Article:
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Why Men Won't Mention Suicidal Thoughts to Their Doctor

HealthDay News
by -- Robert Preidt
Updated: Mar 20th 2019

new article illustration

WEDNESDAY, March 20, 2019 (HealthDay News) -- Men may avoid talking with doctors about suicidal thoughts because they fear psychiatric hospitalization, researchers say.

In the United States, men are more than three times as likely to kill themselves as women. Moreover, nearly half of all adults who take their own lives have seen a primary care provider within the month before their deaths, according to the researchers.

"Those statistics led us to ask, 'Is there something primary care providers might be able to do or say in office visits with men to change that outcome?'" said study leader Dr. Anthony Jerant. He chairs family and community medicine at University of California, Davis Health.

Jerant and his colleagues developed a multimedia program designed to encourage men to open up to their primary care providers about suicidal thoughts. They hope to get the program -- called Men and Providers Preventing Suicide (MAPS) -- into doctors' office waiting areas.

For the new study, the investigators had the program evaluated by dozens of suicide survivors, prevention advocates, and family members of those who attempted or died by suicide.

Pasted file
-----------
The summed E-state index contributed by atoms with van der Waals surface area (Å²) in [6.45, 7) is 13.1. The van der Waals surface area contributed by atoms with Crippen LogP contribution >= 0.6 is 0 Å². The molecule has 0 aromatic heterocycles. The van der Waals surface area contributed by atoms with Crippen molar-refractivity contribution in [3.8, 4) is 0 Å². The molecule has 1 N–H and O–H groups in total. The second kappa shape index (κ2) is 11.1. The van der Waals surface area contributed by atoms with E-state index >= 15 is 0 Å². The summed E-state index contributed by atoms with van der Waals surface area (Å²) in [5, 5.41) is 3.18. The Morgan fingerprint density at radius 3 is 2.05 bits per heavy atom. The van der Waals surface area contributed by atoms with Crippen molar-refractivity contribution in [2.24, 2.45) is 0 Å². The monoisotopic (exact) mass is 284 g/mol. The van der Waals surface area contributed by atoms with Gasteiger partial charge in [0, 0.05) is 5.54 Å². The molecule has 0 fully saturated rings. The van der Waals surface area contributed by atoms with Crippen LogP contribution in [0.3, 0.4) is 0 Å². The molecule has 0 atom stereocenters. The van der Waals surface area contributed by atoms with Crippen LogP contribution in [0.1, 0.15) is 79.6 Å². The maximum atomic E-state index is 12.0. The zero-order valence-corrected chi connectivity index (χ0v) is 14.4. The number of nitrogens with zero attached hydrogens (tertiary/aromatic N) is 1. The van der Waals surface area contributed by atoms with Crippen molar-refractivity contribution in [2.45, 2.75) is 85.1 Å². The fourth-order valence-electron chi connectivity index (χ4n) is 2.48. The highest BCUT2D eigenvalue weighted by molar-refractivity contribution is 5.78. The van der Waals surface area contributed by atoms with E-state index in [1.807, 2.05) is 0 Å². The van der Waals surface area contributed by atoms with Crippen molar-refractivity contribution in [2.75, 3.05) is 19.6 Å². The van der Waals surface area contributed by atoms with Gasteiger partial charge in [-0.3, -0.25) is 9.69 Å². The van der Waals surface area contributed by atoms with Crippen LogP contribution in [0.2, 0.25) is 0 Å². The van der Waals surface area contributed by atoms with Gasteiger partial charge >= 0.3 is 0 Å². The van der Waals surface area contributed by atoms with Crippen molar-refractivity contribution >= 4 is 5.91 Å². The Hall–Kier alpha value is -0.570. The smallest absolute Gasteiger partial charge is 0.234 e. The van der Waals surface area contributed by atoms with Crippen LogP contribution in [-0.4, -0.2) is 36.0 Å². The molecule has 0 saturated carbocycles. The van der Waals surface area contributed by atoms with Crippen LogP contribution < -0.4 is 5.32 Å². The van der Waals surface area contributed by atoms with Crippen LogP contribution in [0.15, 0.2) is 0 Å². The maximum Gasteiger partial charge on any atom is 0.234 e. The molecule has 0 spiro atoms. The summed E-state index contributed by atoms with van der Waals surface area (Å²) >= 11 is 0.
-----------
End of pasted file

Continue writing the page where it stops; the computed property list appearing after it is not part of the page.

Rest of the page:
Some participants wanted assurance that primary care providers are prepared to respond to patients who talk about suicide. There was also a strong fear that disclosing such thoughts to a doctor always results in immediate hospitalization.

But that's not necessarily true.

"Our overall goal is to initiate comfortable conversations with men about mental health and its treatment in outpatient primary care settings," Jerant said in a UC Davis news release. "Fear of hospitalization wasn't really on our radar," he said, noting that interviews like those in the study can help shape the development of suicide-prevention interventions.

As a result of the interviews, the researchers added a video clip to their program that outlines treatment options and clarifies that hospitalization is often not necessary.

The MAPS study appears in the journal Patient Education and Counseling.

More information

The U.S. National Institute of Mental Health has more on suicide prevention.




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